Airbnb and rental properties-what are the problems for landlords?
With the on-set of popularity of on-line booking services for accommodation, such as Airbnb and Stayz, many managing agents are grappling with the issue of tenants in rental properties placing the property on short term holiday letting platforms without landlord or managing agent permission.
Whilst Airbnb says that it asks all hosts to certify they have permission to list their space and remind them to check and follow local rules before they list and throughout the year, it seems that many landlords are unaware that their tenants are offering the properties for short term leases.
Leasing out of the rental property by the tenant, called sub-letting, is a breach of the tenancy agreement if the landlord has not given their permission.
Landlords and managing agents express concerns about sub-letting such as:
- Noise issues, with many short-term tenants being on holidays and partying at the property
- Insurance - will normal landlord insurance cover an illegal sub-let situation if someone is injured at the property?
- No control over who has access to the property. In one case, the managing agent discovered a tenant was renting out an apartment on Airbnb while they were away on holidays. She was leaving keys in the mailbox for people to come and collect. This was a security issue for other occupants in the building, as well as the landlord, who had effectively lost control of who is in their property.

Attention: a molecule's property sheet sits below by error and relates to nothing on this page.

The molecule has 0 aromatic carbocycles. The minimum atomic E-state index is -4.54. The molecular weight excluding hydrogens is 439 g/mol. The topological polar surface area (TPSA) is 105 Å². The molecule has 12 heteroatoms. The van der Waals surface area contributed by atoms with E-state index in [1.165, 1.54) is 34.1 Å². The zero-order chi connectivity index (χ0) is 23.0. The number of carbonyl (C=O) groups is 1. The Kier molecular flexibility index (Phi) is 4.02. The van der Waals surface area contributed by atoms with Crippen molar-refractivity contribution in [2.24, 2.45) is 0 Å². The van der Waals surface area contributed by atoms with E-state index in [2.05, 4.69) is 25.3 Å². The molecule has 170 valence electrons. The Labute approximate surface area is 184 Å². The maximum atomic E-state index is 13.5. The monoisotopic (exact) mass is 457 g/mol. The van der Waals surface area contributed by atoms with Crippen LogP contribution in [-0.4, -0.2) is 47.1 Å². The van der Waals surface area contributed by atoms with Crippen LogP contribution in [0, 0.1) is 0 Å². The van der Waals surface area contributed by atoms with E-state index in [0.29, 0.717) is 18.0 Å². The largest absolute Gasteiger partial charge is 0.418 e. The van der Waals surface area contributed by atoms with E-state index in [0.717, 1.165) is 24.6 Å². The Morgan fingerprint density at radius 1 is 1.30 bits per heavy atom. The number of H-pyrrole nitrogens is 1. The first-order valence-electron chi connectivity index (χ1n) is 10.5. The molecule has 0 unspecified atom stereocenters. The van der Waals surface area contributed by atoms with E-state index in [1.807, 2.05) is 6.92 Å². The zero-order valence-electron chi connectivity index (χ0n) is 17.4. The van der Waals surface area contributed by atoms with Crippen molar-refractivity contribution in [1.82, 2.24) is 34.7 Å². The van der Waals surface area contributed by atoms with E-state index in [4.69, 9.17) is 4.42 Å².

- Tenants making thousands of dollars a month by hosting short-term tenants, using the property to make money, rather than to live in themselves. This could equate to commercial use of a property zoned for residential purposes only.
Whilst the standard tenancy agreement specifies that sub-letting is not permitted without the written permission of the landlord, many managing agents are placing special conditions into their tenancy agreements which specifically outlaw placing short-term tenants in the rental property.
NSW fair Trading recently released some new Regulations surrounding short-term letting-with significant penalties of up to $1.1million for corporations and $220,000 for individuals.
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